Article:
What better way to welcome what is being described as the world’s “first social media Olympics” than by introducing an extremely anti-social policy? Not a clue? You’re not alone.
With London’s summer 2012 games due to take place in the very near future, you’d think that organisers would make more of an effort and persuade people to show more of an interest – yet it appears the complete opposite has happened, with strict guidelines banning athletes from posting photos of themselves on Twitter with products that aren’t official Olympics sponsors, as well as prohibiting videos or photos to be taken from the athlete’s village.
Oh and just for good measure, fans could find themselves barred from sharing videos and photos on Facebook and Youtube of themselves delighting in said Olympics action.
“It is certainly very tough legislation,” said Paul Jordan, a partner and marketing specialist at law firm Bristows. “Every major brand in the world would give their eye teeth to have [a piece of legislation] like this. One can imagine something like a Google or a Microsoft would be delighted to have some very special recognition of their brand in the way that clearly the IOC has.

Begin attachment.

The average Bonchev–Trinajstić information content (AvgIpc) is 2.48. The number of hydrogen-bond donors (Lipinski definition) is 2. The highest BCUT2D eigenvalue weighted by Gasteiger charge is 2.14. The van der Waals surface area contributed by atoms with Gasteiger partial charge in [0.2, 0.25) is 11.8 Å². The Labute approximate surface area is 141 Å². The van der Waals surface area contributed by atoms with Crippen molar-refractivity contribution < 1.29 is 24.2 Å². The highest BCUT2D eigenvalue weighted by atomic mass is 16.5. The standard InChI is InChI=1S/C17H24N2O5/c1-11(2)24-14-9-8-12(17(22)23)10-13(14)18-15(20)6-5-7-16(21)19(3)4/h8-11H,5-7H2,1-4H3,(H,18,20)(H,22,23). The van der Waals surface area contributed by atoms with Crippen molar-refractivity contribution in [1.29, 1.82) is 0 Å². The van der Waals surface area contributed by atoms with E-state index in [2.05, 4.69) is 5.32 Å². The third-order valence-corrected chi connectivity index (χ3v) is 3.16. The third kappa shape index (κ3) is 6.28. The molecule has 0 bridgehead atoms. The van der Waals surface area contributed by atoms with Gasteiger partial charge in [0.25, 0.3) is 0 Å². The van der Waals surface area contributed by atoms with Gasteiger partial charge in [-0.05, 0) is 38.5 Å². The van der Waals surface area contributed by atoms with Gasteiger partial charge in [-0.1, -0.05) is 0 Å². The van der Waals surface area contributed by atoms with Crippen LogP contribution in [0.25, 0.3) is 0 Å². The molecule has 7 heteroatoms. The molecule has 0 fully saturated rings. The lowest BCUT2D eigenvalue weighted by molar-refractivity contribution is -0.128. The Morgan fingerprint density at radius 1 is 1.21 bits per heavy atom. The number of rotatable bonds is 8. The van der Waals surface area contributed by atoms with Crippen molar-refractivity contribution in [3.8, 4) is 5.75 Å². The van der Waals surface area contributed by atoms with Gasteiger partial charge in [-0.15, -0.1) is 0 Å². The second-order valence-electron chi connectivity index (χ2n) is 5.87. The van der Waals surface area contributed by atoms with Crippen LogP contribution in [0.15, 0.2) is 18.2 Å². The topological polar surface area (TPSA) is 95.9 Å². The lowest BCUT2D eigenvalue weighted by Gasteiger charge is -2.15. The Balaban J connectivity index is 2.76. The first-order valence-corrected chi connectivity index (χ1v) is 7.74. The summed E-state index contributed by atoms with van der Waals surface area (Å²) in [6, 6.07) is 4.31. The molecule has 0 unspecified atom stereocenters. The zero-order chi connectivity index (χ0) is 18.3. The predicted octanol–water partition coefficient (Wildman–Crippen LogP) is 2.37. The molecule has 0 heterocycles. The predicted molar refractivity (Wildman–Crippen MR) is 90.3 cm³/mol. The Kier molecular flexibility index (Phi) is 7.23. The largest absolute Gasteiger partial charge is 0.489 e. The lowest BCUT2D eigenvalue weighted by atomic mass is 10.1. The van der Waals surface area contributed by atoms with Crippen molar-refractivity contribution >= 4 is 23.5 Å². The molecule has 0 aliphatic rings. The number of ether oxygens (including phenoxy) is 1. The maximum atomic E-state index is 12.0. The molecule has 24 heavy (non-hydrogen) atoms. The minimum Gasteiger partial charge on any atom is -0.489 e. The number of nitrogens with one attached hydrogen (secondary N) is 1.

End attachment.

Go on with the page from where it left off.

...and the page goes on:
“On a very literal reading of the terms and conditions, there’s certainly an argument that the IOC could run that you wouldn’t be able to post pictures to Facebook,” he explained.
“I think what they are trying to avoid is any formal commercial exploitation of those images, but that’s not what it says. And for that reason, it would appear that if you or I attended an event, we could only share our photos with our aunties around the kitchen table. Which seems a bizarre consequence.”
Source: The GuardianLeave a comment on this article